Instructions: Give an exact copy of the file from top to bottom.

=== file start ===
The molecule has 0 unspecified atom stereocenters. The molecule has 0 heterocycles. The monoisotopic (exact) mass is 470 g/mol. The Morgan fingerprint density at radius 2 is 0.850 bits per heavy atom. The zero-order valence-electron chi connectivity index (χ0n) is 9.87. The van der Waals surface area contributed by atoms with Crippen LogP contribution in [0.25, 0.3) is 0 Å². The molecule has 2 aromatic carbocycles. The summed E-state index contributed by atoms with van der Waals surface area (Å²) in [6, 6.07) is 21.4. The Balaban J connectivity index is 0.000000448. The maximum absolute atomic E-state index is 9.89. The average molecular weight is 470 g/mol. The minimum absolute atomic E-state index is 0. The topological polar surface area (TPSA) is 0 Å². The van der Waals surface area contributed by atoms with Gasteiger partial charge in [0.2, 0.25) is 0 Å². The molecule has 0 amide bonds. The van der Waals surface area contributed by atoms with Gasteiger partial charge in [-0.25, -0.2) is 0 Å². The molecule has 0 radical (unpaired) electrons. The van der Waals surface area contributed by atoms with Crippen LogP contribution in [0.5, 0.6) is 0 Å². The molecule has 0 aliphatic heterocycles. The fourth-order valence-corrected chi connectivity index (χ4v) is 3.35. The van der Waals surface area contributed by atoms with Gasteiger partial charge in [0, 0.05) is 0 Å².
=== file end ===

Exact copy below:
The molecule has 0 unspecified atom stereocenters. The molecule has 0 heterocycles. The monoisotopic (exact) mass is 470 g/mol. The Morgan fingerprint density at radius 2 is 0.850 bits per heavy atom. The zero-order valence-electron chi connectivity index (χ0n) is 9.87. The van der Waals surface area contributed by atoms with Crippen LogP contribution in [0.25, 0.3) is 0 Å². The molecule has 2 aromatic carbocycles. The summed E-state index contributed by atoms with van der Waals surface area (Å²) in [6, 6.07) is 21.4. The Balaban J connectivity index is 0.000000448. The maximum absolute atomic E-state index is 9.89. The average molecular weight is 470 g/mol. The minimum absolute atomic E-state index is 0. The topological polar surface area (TPSA) is 0 Å². The van der Waals surface area contributed by atoms with Gasteiger partial charge in [0.2, 0.25) is 0 Å². The molecule has 0 amide bonds. The van der Waals surface area contributed by atoms with Gasteiger partial charge in [-0.25, -0.2) is 0 Å². The molecule has 0 radical (unpaired) electrons. The van der Waals surface area contributed by atoms with Crippen LogP contribution in [0.5, 0.6) is 0 Å². The molecule has 0 aliphatic heterocycles. The fourth-order valence-corrected chi connectivity index (χ4v) is 3.35. The van der Waals surface area contributed by atoms with Gasteiger partial charge in [0, 0.05) is 0 Å².